Over the last 10 years alone, a massive change has overtaken the way kids today play. For many of today’s millenials, computer game play came into its own when they were older children, and was heavily restricted by shared household PCs. Even among this tech-driven group, traditional toys and game play were a significant part of their childhood. Today’s landscape changes that. From the moment a child is born they are inundated by exposure to multiple devices, all within one household. Each person might have a smartphone, a tablet, a laptop, an e-reader, and even (yes, still) a PC. So how can old-school toys like Barbie dolls expect to compete?
Well according to some stock-watchers and pundits, she hasn’t. Each quarter for about the past year, old Babsy’s sales have declined (but still easily comprise a billion-dollar business, not bad for a 50 year-old toy). But Mattel has made definite strides recently to bring the doll into the 20th century. This includes social media campaigns to reunite Barbie and Ken, the “sale” of Barbie’s Malibu dream house in collaboration with TV show Million Dollar Listing, a web video series, and dolls with a technology or online play-along element.
But in bigger, more visible news, Barbie was chosen to be featured in an article in Sports Illustrated 50th Anniversary Swimsuit Issue. The news immediately blew up the Internet, with comment sections bursting with widely varied opinions. Mattel even turned the shoot into a sort of campaign, with the Twitter hashtag “#unapologetic.” Many mom bloggers and feminists were disgusted, in disbelief over the overt use of Barbie to objectify women, and the idealization of an unrealistic body image.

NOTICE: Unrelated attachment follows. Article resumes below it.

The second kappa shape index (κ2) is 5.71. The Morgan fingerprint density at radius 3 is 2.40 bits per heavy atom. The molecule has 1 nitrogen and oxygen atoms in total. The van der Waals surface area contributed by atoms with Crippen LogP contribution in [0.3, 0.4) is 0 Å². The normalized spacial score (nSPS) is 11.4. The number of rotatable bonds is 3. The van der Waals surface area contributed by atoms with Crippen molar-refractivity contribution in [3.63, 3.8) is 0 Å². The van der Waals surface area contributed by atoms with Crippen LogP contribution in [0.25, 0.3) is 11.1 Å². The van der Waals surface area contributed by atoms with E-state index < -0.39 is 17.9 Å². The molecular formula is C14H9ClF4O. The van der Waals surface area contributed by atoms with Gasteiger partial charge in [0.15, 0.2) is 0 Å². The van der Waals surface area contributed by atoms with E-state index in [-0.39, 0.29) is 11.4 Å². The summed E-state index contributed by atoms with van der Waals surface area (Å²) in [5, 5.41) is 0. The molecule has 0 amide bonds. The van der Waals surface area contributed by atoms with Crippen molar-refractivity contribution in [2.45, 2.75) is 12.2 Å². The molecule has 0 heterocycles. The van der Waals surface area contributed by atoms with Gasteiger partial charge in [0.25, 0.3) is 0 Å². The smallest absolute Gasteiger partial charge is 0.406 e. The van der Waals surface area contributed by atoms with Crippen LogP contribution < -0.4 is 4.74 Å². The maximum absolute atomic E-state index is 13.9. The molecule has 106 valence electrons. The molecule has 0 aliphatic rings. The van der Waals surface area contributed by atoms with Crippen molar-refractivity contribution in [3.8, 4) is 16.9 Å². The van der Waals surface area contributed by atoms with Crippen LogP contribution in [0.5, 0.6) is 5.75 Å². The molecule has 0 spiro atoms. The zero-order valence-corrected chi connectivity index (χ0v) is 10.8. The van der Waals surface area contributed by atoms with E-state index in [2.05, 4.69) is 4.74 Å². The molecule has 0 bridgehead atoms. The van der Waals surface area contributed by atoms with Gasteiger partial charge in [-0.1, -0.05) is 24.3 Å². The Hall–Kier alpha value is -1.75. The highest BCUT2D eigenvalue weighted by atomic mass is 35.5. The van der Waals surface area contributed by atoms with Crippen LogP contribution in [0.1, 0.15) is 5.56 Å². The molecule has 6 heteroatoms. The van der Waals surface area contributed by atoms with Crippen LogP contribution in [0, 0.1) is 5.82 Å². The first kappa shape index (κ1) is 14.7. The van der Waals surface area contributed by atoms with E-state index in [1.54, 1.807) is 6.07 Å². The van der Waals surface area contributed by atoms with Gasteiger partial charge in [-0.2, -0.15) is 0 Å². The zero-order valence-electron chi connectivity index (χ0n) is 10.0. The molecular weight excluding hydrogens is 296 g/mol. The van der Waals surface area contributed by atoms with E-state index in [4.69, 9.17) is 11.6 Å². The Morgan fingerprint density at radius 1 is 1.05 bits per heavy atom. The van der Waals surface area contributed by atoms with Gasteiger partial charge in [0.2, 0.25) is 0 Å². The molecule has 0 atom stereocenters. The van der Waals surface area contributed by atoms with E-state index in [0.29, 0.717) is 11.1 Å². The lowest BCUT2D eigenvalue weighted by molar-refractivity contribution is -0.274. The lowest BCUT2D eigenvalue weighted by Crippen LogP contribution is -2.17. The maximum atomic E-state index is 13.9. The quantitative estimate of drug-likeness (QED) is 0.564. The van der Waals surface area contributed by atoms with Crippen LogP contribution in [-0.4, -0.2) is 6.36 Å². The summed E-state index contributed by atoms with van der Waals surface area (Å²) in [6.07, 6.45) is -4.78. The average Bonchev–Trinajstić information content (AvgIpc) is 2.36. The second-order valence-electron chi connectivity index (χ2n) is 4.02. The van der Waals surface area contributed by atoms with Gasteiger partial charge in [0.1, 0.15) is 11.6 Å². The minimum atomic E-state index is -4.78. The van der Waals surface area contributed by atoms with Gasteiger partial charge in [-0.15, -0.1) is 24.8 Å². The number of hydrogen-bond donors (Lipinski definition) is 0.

But on the heels of this controversial collaboration, Mattel released Entrepreneur Barbie, who seems to promote strong women and breaking boundaries. In fact, though Barbie was introduced as a teen fashion model, in the 50 years since she has held over 150 careers including doctor, astronaut, and president—the latter two before any woman ever held those titles (still waiting on president). I don’t know if the two opposing viewpoints were timed concurrently intentionally, but either way, they spark discussion around women in the workplace and society, which continues to be a very modern topic.
Barbie’s never been so controversial, and in recent years, so relevant.
Emily Citro is the Marketing Assistant at Long Island Advantage Payroll Services. She majored in Creative Writing at Adelphi University and enjoys reading and writing in her spare time.
- On February 27, 2014